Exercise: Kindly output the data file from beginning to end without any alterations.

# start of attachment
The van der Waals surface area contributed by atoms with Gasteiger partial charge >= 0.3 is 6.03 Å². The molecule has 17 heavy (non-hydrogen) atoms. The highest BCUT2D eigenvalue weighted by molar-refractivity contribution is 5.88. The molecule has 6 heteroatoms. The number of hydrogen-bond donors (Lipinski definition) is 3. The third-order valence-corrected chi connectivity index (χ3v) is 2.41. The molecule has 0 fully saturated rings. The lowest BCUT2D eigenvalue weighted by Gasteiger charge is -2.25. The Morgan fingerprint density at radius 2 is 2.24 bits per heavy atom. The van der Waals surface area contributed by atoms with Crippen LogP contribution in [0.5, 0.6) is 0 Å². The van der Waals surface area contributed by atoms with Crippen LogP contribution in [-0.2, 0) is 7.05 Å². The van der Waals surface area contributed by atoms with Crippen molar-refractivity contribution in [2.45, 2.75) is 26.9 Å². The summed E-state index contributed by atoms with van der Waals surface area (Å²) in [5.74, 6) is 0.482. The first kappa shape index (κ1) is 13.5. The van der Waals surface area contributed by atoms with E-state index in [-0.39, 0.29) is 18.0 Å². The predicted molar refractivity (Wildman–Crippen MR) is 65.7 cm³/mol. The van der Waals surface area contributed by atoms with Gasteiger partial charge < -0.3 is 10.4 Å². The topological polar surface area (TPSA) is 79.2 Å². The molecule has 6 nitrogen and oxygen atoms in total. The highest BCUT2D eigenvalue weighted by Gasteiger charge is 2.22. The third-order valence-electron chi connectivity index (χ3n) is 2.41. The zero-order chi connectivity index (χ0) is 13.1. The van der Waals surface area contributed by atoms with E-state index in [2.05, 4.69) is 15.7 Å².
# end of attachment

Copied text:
The van der Waals surface area contributed by atoms with Gasteiger partial charge >= 0.3 is 6.03 Å². The molecule has 17 heavy (non-hydrogen) atoms. The highest BCUT2D eigenvalue weighted by molar-refractivity contribution is 5.88. The molecule has 6 heteroatoms. The number of hydrogen-bond donors (Lipinski definition) is 3. The third-order valence-corrected chi connectivity index (χ3v) is 2.41. The molecule has 0 fully saturated rings. The lowest BCUT2D eigenvalue weighted by Gasteiger charge is -2.25. The Morgan fingerprint density at radius 2 is 2.24 bits per heavy atom. The van der Waals surface area contributed by atoms with Crippen LogP contribution in [0.5, 0.6) is 0 Å². The van der Waals surface area contributed by atoms with Crippen LogP contribution in [-0.2, 0) is 7.05 Å². The van der Waals surface area contributed by atoms with Crippen molar-refractivity contribution in [2.45, 2.75) is 26.9 Å². The summed E-state index contributed by atoms with van der Waals surface area (Å²) in [5.74, 6) is 0.482. The first kappa shape index (κ1) is 13.5. The van der Waals surface area contributed by atoms with E-state index in [-0.39, 0.29) is 18.0 Å². The predicted molar refractivity (Wildman–Crippen MR) is 65.7 cm³/mol. The van der Waals surface area contributed by atoms with Gasteiger partial charge < -0.3 is 10.4 Å². The topological polar surface area (TPSA) is 79.2 Å². The molecule has 6 nitrogen and oxygen atoms in total. The highest BCUT2D eigenvalue weighted by Gasteiger charge is 2.22. The third-order valence-electron chi connectivity index (χ3n) is 2.41. The zero-order chi connectivity index (χ0) is 13.1. The van der Waals surface area contributed by atoms with E-state index in [2.05, 4.69) is 15.7 Å².